Cherokee Phoenix


Published March, 11, 1829

Page 2 Column 5b


Extract from the closing part of an address, delivered in New Orleans, in the summer of 1826, by a young Cherokee.

After speaking of the progress of his countrymen, in the arts and sciences, the result of Gen. Washington's advice to them, he proceeds thus:

But gentlemen tell us, that, these Indians must be removed to some point in the west. What? Shall we leave our country, the gift of Heaven and the request of our ancestors? Forever bid farewell to the land that gave us birth -- the pure and sweet waters of Tsalagi, and go to penetrate the dreary and inhospitable regions of the west? there to linger out a miserable existence? Never! never! Let us remain in the land of our Fathers, ' give us death. We have resolved never to raise up arms against the United States, and if, in the course of time, that power were to aim at the extirpation of our race in order to get our lands, we shall willingly fall by our fire sides, and mingle our dust with that of our departed friends. We will seal the honor of our name at the altar of patriotism. Our spirits will go to the land of shadows, where our Fathers have gone, and where we hope to be annoyed no more by the avarice of the white man, who knows no law but that of power.

But I have forgotten myself. The Inspiration of my theme has carried me too far. I am addressing myself to a patriotic, enlightened, and christian assembly. I have anticipated events, which I hope, may never occur. For my brethren and kindred, the Cherokees are in the midst of a christian community, and in the bosom of the United States. Behold, I am at this moment, not in the dominions of the Sultan, ' in a mahometan mosque, but in a land of freedom, pure christianity and enlightened benevolence, with the walls of a temple dedicated to an Almighty ' a righteous God.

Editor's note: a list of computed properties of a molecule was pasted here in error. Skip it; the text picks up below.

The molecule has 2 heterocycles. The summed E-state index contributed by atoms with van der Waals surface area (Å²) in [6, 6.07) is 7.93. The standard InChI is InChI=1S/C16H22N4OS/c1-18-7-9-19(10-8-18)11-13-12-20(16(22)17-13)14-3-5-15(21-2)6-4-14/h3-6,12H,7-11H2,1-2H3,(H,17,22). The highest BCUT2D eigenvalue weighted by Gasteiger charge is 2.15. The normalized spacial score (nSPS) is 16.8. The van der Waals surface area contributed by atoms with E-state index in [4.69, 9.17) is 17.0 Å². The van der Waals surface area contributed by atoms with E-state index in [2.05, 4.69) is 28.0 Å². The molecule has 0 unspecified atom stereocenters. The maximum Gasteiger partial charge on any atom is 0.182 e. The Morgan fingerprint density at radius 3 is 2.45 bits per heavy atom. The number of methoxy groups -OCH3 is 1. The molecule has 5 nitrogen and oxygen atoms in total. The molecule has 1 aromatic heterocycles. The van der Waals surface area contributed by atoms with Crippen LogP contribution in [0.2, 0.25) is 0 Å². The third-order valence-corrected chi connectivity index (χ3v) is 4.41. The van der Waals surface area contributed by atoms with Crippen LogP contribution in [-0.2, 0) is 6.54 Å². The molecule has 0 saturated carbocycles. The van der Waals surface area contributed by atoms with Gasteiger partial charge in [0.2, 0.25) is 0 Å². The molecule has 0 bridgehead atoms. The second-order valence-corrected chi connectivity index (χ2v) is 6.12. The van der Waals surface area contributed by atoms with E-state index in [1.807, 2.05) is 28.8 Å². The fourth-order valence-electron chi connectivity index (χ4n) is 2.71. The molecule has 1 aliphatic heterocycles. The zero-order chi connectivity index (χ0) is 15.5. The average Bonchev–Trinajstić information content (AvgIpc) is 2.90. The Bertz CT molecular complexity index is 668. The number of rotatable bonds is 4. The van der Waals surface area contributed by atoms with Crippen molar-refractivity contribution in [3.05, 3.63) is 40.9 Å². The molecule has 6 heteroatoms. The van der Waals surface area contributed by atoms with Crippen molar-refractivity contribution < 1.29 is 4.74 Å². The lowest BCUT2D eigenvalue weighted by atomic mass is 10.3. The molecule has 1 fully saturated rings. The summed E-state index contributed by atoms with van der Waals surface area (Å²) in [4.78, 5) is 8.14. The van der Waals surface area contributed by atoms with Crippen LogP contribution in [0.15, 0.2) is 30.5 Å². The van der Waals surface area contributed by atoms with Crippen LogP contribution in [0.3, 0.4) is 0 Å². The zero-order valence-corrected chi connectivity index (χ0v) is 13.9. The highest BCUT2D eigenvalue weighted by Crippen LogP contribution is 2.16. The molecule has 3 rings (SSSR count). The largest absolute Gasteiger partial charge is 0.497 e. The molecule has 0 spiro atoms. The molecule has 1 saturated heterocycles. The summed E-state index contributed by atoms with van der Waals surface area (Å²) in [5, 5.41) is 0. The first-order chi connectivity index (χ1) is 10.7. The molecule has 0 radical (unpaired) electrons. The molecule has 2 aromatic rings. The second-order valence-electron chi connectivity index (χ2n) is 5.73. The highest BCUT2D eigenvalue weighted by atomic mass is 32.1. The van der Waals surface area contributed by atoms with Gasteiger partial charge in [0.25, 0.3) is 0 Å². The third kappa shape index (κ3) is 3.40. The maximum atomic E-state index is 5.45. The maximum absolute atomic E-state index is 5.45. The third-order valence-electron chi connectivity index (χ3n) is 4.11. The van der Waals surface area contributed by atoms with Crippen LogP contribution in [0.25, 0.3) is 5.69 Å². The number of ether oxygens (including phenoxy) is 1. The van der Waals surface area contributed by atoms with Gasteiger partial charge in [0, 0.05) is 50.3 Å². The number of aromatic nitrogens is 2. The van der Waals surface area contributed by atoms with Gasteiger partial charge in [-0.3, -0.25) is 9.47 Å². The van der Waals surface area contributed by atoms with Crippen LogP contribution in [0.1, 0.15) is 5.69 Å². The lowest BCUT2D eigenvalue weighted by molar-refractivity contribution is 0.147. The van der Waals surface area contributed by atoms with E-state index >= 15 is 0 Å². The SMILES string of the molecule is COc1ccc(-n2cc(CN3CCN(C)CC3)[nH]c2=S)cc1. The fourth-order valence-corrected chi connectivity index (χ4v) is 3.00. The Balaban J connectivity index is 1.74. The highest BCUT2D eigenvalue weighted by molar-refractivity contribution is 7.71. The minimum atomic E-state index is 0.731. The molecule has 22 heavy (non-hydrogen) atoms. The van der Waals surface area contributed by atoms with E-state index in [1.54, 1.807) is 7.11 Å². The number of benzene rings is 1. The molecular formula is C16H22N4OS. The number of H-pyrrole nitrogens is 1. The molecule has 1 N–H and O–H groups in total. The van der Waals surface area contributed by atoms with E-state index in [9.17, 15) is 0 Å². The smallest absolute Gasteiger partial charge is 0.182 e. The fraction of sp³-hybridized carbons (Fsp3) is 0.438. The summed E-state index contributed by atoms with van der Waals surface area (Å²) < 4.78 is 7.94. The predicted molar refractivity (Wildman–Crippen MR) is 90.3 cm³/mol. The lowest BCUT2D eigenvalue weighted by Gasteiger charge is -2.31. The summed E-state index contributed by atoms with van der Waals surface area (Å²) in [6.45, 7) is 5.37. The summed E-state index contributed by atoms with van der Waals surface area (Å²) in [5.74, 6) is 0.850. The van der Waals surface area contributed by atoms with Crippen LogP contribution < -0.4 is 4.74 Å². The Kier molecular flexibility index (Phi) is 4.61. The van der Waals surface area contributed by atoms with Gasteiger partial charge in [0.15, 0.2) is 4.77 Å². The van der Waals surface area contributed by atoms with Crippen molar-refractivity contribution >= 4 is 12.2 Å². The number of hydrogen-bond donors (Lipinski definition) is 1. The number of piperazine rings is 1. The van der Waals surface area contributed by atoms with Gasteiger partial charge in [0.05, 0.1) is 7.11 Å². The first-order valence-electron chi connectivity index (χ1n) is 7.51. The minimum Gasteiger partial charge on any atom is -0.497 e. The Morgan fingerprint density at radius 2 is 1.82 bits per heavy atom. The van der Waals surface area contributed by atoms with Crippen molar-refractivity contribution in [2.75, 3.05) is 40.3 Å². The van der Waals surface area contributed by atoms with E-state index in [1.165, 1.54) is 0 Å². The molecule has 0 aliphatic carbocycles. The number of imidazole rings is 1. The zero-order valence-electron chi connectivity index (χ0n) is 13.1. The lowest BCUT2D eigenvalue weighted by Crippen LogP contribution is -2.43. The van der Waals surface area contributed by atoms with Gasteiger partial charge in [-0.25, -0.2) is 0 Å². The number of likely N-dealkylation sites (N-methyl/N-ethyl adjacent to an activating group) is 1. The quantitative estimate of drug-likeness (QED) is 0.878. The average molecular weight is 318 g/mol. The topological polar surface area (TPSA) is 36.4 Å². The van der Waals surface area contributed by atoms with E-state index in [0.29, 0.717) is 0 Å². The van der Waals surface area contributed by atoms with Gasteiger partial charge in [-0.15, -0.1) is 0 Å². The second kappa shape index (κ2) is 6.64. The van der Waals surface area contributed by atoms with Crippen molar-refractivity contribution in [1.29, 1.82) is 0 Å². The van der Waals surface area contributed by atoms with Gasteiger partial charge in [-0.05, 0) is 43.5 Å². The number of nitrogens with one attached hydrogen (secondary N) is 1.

You my friends have read, with tears, the Spanish cruelties in South America. As enlightened christians, you long for the emancipation of the Catholics in Ireland. You sympathize very justly, with Greece in her present struggle for freedom. Your friendly hand is extended to foreigners from every part of the Globe. Here the oppressed and persecuted in other nations find an asylum and a home. They are admitted, in time, into the rights and privileges of American citizens. In a word, your country is celebrated for the mildness of its government, the hospitality and humanity of its citizens, and for its superior religion, based on these words: 'Do unto others as ye would they should do unto you.'

Surely then, you cannot concur in the policy of the day to remove the natives, the rightful and original owners of America, tantalized with hopes of civilization, from the native homes, to the wilds of the west. You will not, I am sure, aid in the destruction of the Cherokees and extinguish the last ray of hope left to them -- strip them of every right, and all that is dear and precious to their hearts. -- But such a project is in operation. O cruel! cruel! I call upon the Honorable judges and gentlemen of the bar for defence. I invoke the genius of the Constitution of the United States, for protection. I call upon the clergy who officiate at the holy altar, to defend the rights of bleeding humanity. And may New Orleans famous for its commercial importance, be equally famous for its friendship to this unfortunate race.